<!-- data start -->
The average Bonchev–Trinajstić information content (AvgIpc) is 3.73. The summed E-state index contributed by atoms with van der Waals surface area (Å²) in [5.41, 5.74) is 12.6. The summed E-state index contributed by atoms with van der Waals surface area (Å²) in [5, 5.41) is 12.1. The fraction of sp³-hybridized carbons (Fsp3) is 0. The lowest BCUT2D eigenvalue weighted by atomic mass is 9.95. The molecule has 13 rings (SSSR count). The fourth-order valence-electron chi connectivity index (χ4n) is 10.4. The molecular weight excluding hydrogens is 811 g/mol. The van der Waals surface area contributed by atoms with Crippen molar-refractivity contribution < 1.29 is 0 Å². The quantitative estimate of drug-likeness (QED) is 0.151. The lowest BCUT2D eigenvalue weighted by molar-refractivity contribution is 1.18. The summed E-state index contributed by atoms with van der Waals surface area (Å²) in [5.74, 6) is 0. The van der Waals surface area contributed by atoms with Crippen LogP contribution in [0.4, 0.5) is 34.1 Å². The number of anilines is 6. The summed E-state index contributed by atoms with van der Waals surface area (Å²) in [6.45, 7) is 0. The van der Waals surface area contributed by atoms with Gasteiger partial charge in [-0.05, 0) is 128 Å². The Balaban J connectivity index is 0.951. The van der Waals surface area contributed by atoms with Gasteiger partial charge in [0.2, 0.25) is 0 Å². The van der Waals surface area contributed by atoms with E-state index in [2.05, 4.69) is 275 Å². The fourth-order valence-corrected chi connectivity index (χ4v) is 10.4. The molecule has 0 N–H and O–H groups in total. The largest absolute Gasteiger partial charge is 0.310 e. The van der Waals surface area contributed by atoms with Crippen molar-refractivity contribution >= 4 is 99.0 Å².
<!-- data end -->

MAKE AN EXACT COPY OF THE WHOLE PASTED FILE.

The average Bonchev–Trinajstić information content (AvgIpc) is 3.73. The summed E-state index contributed by atoms with van der Waals surface area (Å²) in [5.41, 5.74) is 12.6. The summed E-state index contributed by atoms with van der Waals surface area (Å²) in [5, 5.41) is 12.1. The fraction of sp³-hybridized carbons (Fsp3) is 0. The lowest BCUT2D eigenvalue weighted by atomic mass is 9.95. The molecule has 13 rings (SSSR count). The fourth-order valence-electron chi connectivity index (χ4n) is 10.4. The molecular weight excluding hydrogens is 811 g/mol. The van der Waals surface area contributed by atoms with Crippen molar-refractivity contribution < 1.29 is 0 Å². The quantitative estimate of drug-likeness (QED) is 0.151. The lowest BCUT2D eigenvalue weighted by molar-refractivity contribution is 1.18. The summed E-state index contributed by atoms with van der Waals surface area (Å²) in [5.74, 6) is 0. The van der Waals surface area contributed by atoms with Crippen LogP contribution in [0.4, 0.5) is 34.1 Å². The number of anilines is 6. The summed E-state index contributed by atoms with van der Waals surface area (Å²) in [6.45, 7) is 0. The van der Waals surface area contributed by atoms with Gasteiger partial charge in [-0.05, 0) is 128 Å². The Balaban J connectivity index is 0.951. The van der Waals surface area contributed by atoms with Gasteiger partial charge in [0.2, 0.25) is 0 Å². The van der Waals surface area contributed by atoms with E-state index in [2.05, 4.69) is 275 Å². The fourth-order valence-corrected chi connectivity index (χ4v) is 10.4. The molecule has 0 N–H and O–H groups in total. The largest absolute Gasteiger partial charge is 0.310 e. The van der Waals surface area contributed by atoms with Crippen molar-refractivity contribution >= 4 is 99.0 Å².